• Guarantee access to legal gender recognition for both intersex and transgender persons of all ages, without obstacles infringing the individual right to self-determination and financial barriers. (Israel)

  • Consider optimising law, policy and practice to lower hate crime rates against LGBTI+ persons and promote a higher percentage of perpetrators being prosecuted and convicted. (Malta)




  • Continue to improve access to basic public health services for all, especially sexual and reproductive health services in rural areas. (Tunisia)

  • Pursue effective measures to reduce maternal mortality and protect adolescent girls as well as to forced sterilization of women. (Bangladesh)

  • Further enhance the full and effective implementation of programs on universal access to healthcare, including sexual and reproductive health for women and girls.(Lao People’s Democratic Republic)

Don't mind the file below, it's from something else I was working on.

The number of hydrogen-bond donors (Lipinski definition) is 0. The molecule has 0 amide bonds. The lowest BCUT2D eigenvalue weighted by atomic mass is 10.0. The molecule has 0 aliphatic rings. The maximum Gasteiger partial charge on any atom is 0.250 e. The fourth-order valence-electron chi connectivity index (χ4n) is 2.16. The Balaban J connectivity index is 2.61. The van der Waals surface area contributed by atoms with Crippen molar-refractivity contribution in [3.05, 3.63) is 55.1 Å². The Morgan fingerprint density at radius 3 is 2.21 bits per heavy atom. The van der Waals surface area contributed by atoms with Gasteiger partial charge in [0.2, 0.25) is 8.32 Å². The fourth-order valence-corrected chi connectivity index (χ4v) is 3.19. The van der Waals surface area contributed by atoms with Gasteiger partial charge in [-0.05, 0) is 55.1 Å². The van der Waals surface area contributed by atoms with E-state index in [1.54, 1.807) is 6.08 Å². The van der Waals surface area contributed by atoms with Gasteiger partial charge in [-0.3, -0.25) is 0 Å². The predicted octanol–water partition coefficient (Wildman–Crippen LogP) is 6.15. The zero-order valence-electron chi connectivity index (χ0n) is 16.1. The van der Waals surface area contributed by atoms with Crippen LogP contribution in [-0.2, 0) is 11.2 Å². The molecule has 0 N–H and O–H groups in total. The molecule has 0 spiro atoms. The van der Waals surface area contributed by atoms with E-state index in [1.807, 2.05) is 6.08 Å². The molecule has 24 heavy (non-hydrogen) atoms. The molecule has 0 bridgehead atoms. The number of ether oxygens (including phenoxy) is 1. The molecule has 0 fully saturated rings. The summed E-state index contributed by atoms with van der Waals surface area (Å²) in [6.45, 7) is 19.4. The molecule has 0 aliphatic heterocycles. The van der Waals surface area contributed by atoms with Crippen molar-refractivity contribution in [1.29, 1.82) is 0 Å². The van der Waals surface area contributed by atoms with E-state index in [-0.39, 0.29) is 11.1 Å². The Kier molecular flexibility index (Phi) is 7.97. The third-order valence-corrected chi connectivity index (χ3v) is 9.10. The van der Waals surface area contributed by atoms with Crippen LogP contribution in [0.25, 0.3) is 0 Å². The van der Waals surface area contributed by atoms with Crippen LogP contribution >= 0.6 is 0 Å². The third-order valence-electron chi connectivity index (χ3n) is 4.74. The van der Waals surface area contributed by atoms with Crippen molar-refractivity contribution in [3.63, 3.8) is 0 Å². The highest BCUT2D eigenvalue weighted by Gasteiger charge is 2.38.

• Decriminalize abortion and ensure that there are no criminal penalties for any services related to abortion care. (Netherlands)

  • Adopt the Sexual Orientation and Gender Identity Expression Equality Act at national and local levels. (Ireland)

  • Repeal laws that undermine the rights of trans-persons. (Chile)




  • Ensure the universal protection of the rights of women and girls to access safe and legal abortions, including refugees. (Australia)

  • Intensify efforts to protect and promote women’s rights, including sexual and reproductive health and rights in line with international human rights law and standards. (Czechia)

  • Ensure timely and effective access to sexual and reproductive health services and to refrain from criminalizing their provision. (Finland)

  • Improve significantly women’s rights by implementing initiatives to prevent domestic and gender-based violence, by changing the legal definition of rape and by reversing the restrictive new abortion law. (Norway)